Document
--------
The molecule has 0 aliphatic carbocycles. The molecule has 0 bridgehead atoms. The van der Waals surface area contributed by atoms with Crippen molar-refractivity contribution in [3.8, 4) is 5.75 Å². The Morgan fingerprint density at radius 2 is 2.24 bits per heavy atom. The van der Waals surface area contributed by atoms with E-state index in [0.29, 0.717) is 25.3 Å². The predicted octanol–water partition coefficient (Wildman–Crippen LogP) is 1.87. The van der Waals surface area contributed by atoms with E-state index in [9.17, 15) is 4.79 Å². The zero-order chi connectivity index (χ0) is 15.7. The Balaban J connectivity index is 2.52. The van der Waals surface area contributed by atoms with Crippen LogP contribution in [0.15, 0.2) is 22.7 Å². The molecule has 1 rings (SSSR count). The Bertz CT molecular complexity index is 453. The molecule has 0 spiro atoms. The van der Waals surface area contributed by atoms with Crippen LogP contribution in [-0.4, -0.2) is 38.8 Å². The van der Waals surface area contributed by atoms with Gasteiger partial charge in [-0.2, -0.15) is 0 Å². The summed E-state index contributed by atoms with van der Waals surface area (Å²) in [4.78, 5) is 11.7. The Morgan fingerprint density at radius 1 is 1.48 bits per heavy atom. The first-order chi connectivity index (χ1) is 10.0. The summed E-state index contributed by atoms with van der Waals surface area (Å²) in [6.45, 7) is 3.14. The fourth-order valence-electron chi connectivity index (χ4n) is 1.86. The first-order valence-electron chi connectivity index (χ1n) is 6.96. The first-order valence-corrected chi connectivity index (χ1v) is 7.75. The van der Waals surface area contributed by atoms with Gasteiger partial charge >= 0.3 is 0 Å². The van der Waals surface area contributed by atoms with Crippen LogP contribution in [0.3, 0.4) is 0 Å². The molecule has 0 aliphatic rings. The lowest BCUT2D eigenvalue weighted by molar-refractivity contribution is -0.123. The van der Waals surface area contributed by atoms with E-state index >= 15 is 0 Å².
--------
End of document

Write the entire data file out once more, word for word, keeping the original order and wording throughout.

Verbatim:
The molecule has 0 aliphatic carbocycles. The molecule has 0 bridgehead atoms. The van der Waals surface area contributed by atoms with Crippen molar-refractivity contribution in [3.8, 4) is 5.75 Å². The Morgan fingerprint density at radius 2 is 2.24 bits per heavy atom. The van der Waals surface area contributed by atoms with E-state index in [0.29, 0.717) is 25.3 Å². The predicted octanol–water partition coefficient (Wildman–Crippen LogP) is 1.87. The van der Waals surface area contributed by atoms with E-state index in [9.17, 15) is 4.79 Å². The zero-order chi connectivity index (χ0) is 15.7. The Balaban J connectivity index is 2.52. The van der Waals surface area contributed by atoms with Crippen LogP contribution in [0.15, 0.2) is 22.7 Å². The molecule has 1 rings (SSSR count). The Bertz CT molecular complexity index is 453. The molecule has 0 spiro atoms. The van der Waals surface area contributed by atoms with Crippen LogP contribution in [-0.4, -0.2) is 38.8 Å². The van der Waals surface area contributed by atoms with Gasteiger partial charge in [-0.2, -0.15) is 0 Å². The summed E-state index contributed by atoms with van der Waals surface area (Å²) in [4.78, 5) is 11.7. The Morgan fingerprint density at radius 1 is 1.48 bits per heavy atom. The first-order chi connectivity index (χ1) is 10.0. The summed E-state index contributed by atoms with van der Waals surface area (Å²) in [6.45, 7) is 3.14. The fourth-order valence-electron chi connectivity index (χ4n) is 1.86. The first-order valence-electron chi connectivity index (χ1n) is 6.96. The first-order valence-corrected chi connectivity index (χ1v) is 7.75. The van der Waals surface area contributed by atoms with Gasteiger partial charge >= 0.3 is 0 Å². The van der Waals surface area contributed by atoms with Crippen LogP contribution in [0.3, 0.4) is 0 Å². The molecule has 0 aliphatic rings. The lowest BCUT2D eigenvalue weighted by molar-refractivity contribution is -0.123. The van der Waals surface area contributed by atoms with E-state index >= 15 is 0 Å².